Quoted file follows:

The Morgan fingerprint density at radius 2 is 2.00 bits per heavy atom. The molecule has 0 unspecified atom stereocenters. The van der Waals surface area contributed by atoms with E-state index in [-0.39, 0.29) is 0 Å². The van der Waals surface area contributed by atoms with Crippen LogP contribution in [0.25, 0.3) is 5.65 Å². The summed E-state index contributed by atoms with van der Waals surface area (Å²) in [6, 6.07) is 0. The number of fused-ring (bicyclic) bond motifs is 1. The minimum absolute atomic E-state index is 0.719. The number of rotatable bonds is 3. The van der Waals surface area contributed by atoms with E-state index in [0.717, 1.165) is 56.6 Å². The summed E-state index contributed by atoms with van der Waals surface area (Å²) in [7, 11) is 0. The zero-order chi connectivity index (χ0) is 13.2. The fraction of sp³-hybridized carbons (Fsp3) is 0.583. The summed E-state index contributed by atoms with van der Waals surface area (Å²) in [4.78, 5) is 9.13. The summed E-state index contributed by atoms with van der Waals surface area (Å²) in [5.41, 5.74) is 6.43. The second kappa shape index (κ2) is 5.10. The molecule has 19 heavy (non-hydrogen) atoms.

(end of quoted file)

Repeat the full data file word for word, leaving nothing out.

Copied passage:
The Morgan fingerprint density at radius 2 is 2.00 bits per heavy atom. The molecule has 0 unspecified atom stereocenters. The van der Waals surface area contributed by atoms with E-state index in [-0.39, 0.29) is 0 Å². The van der Waals surface area contributed by atoms with Crippen LogP contribution in [0.25, 0.3) is 5.65 Å². The summed E-state index contributed by atoms with van der Waals surface area (Å²) in [6, 6.07) is 0. The number of fused-ring (bicyclic) bond motifs is 1. The minimum absolute atomic E-state index is 0.719. The number of rotatable bonds is 3. The van der Waals surface area contributed by atoms with E-state index in [0.717, 1.165) is 56.6 Å². The summed E-state index contributed by atoms with van der Waals surface area (Å²) in [7, 11) is 0. The zero-order chi connectivity index (χ0) is 13.2. The fraction of sp³-hybridized carbons (Fsp3) is 0.583. The summed E-state index contributed by atoms with van der Waals surface area (Å²) in [4.78, 5) is 9.13. The summed E-state index contributed by atoms with van der Waals surface area (Å²) in [5.41, 5.74) is 6.43. The second kappa shape index (κ2) is 5.10. The molecule has 19 heavy (non-hydrogen) atoms.